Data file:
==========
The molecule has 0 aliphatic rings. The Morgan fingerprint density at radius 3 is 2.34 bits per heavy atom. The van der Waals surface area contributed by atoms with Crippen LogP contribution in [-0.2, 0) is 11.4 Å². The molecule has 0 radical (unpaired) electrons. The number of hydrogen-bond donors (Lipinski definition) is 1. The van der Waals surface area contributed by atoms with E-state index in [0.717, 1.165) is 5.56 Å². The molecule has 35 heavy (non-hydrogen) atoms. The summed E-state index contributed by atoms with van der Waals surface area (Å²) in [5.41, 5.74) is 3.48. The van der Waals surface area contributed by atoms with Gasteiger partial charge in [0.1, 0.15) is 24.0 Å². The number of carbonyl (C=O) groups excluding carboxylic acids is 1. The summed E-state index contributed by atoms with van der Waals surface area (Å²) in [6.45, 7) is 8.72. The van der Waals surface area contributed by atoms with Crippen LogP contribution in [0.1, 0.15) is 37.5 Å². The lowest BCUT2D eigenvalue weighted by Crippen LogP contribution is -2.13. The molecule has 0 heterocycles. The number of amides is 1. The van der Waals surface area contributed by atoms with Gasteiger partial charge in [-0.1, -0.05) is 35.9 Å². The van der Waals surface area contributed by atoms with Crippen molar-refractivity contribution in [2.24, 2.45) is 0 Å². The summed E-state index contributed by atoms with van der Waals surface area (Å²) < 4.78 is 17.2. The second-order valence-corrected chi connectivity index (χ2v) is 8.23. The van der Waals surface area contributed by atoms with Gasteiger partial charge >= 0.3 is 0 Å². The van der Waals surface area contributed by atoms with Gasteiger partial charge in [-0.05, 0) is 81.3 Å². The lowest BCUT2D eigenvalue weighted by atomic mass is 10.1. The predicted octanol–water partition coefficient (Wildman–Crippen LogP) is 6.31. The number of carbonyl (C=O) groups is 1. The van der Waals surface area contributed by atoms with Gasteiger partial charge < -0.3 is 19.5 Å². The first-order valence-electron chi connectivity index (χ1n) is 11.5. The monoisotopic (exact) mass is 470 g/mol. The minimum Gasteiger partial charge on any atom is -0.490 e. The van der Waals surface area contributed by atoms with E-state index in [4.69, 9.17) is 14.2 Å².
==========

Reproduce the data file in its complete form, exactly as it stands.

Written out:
The molecule has 0 aliphatic rings. The Morgan fingerprint density at radius 3 is 2.34 bits per heavy atom. The van der Waals surface area contributed by atoms with Crippen LogP contribution in [-0.2, 0) is 11.4 Å². The molecule has 0 radical (unpaired) electrons. The number of hydrogen-bond donors (Lipinski definition) is 1. The van der Waals surface area contributed by atoms with E-state index in [0.717, 1.165) is 5.56 Å². The molecule has 35 heavy (non-hydrogen) atoms. The summed E-state index contributed by atoms with van der Waals surface area (Å²) in [5.41, 5.74) is 3.48. The van der Waals surface area contributed by atoms with Gasteiger partial charge in [0.1, 0.15) is 24.0 Å². The number of carbonyl (C=O) groups excluding carboxylic acids is 1. The summed E-state index contributed by atoms with van der Waals surface area (Å²) in [6.45, 7) is 8.72. The van der Waals surface area contributed by atoms with Crippen LogP contribution in [0.1, 0.15) is 37.5 Å². The lowest BCUT2D eigenvalue weighted by Crippen LogP contribution is -2.13. The molecule has 0 heterocycles. The number of amides is 1. The van der Waals surface area contributed by atoms with Gasteiger partial charge in [-0.1, -0.05) is 35.9 Å². The van der Waals surface area contributed by atoms with Crippen molar-refractivity contribution in [2.24, 2.45) is 0 Å². The summed E-state index contributed by atoms with van der Waals surface area (Å²) < 4.78 is 17.2. The second-order valence-corrected chi connectivity index (χ2v) is 8.23. The van der Waals surface area contributed by atoms with Gasteiger partial charge >= 0.3 is 0 Å². The van der Waals surface area contributed by atoms with Gasteiger partial charge in [-0.05, 0) is 81.3 Å². The lowest BCUT2D eigenvalue weighted by atomic mass is 10.1. The predicted octanol–water partition coefficient (Wildman–Crippen LogP) is 6.31. The number of carbonyl (C=O) groups is 1. The van der Waals surface area contributed by atoms with Gasteiger partial charge < -0.3 is 19.5 Å². The first-order valence-electron chi connectivity index (χ1n) is 11.5. The monoisotopic (exact) mass is 470 g/mol. The minimum Gasteiger partial charge on any atom is -0.490 e. The van der Waals surface area contributed by atoms with E-state index in [4.69, 9.17) is 14.2 Å².